other, so as to eut off the fire of thos<>
behind hem He mentioned men run
ning in front of the fire of their own
troops as another of the mistakes.
Staff Sergeant I’attersou, while run
ning with an order during Thruaday’s
light, stumbled and fell against some
barb wire, eiitting liis face badly, peril
’ ously near his eyes. He was on the
campus yesterday, his face swathed in
0 Company Redeems Itself.
Yesterday, exactly the same problem
was tried as on Thursday, with splendid
results. Lieutenant Toozo gave special
mention to the good work of 1> com
pany. which fairly faded into the laud
•cape behind gras* atul ferns, t’reepiug
on their hands and kucee, the men could
scarcely l>c seen by the umpire*. “In
deed, there w.'i* a time that the umpires
could not see any of the battalion a(
all," anid Captain Allen, "so effective
ly did it net behind the grass, stamps,
ditches, and all natural obstructions.”
Lieutenant Toore complimented all the
companies on the work done in yester
ORCHESTRA SETS NEW DATE
Will Appear in Annual Concert in Vil
lard Hall April 6.
The dale for the annual concert of
the University orchestra, originally set
for March lfl. Iihs had to be changed
to April (!, owing to unforeseen com
plications. Practices are being held
twice a week, and each number of the
program is being brought to a height
of perfection. Several new instruments
1m ve been added to the organisation,
which have made a great difference in
the playing. Special selections will be
given by Mr. Faguy-Oote and Miss
Forbes. The concert will take place in
EX-STUDENT SELLS WRITING
Alyce Bnhr (lives Credit to Prof
Thaoher's Short Story Contest.
Mrs. Alyce R. Ruhr, ex ’10, recently
wrote to Professor \V F. (!. Thacher.
expressing her appreciation of the bene
lit she received from hi* short-story
dass, of which she was a member while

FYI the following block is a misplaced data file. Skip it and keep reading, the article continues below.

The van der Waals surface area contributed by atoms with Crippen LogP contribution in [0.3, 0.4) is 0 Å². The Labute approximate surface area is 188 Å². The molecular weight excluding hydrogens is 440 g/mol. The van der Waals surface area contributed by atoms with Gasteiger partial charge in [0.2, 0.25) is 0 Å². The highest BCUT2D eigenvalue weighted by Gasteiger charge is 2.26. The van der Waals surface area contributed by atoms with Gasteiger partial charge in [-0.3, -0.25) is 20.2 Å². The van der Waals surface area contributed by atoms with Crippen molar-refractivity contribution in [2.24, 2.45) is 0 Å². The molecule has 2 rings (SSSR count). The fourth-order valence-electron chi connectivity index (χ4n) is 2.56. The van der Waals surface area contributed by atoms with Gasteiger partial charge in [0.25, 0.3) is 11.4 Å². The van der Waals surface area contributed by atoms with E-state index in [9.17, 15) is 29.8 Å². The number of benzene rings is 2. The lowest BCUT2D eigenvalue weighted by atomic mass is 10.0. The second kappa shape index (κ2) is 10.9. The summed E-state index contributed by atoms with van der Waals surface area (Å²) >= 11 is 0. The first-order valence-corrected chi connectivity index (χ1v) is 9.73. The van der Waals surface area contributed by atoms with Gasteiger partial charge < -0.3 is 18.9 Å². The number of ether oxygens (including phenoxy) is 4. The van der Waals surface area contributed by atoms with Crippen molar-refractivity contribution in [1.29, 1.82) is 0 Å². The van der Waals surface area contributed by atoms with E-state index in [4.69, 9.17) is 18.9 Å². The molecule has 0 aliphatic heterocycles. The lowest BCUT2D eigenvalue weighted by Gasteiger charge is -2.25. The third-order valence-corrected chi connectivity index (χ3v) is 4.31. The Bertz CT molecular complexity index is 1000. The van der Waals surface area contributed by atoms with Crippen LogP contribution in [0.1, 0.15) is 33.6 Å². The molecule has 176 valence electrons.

at the University two year* ago. Mrs.
Iialir writes that she has succeeded in
selling D short stories, lid poems. ,‘!
songs and It books One is a book of
fiction, the other one of poetry. Mrs.
llahr also write* for the l’eripterons
column of the Oregon, under the nom de
plume \yce Hosal.vce Rustung. She has
recently acce| ted an offer as deserip
ti\e sceuer. writer for a southern ra.l
Don’t Forget Your Good Times
Keep a Memory Book: A book full of pictures of your college days
will be invaluable in after life and you will spend many happy hours in
taking them, putting them in your Memory Book and in looking them
982 Willamette Street.
SEE THE RED SIGN
We will develop your films and make your prints on Cyko, the detail paper. A full line of Ansco
Cameras, Films and Supplies.
Memory Books-—Stunt Pictures
FOR C0LLE6E MED
Draftsmen, Men for Gun Divi
sion of Ordnance Are
Needed, Says Offi
Red Cross Assistants, Above
Draft Age, Wanted; Duties
Latest information from the intercol
legiate intelligence bureau in Washing
ton, D. C., received at the president's
office, calls for optical draftsmen, lied
Cross assistants, and men for the gun
division of the ordnance department of
Serial, call 115, issued February 20,
is for optical draftsmen and inspectors
of periscope manufacture. The work in
cludes inspection of periscope designing
in an important bureau of the navy de
partment in Washington, and is espe
cially for men slightly under middle
age; the salary is $2000 a year and up,
according to qualifications. Duties of
sui’h an applicant will include designing
land superintending the construction of
periscope optical systems, and the quali
fications are thoroughly familiarity with
optical formulae, combined with some
150 Wanted In Ordnance.
The ordnance department call is for
some 150 men, to be commissioned as
captains, and first and second lieuten
ants in the ordnance officers’ reserve
corps, who are of 25 years or over;
salaries are from $1700 to ,$2400 a year,
i according to rank, plus allowance. Men
for this branch of service must be quirTf,
energetic, adaptable, and of pleasing per
sonality. Some degree of technical train
ing is desirable. The chosen applicants
will he given a two months’ course in
general ordnance, and parti< ularly in
the design and construction of trench
warfare weapons, after which they will
draw field.duty, acting as instructors in
cantonments and service schools.
The candidate's letter of application
must contain statements as to his phy
sical condition; military experience, if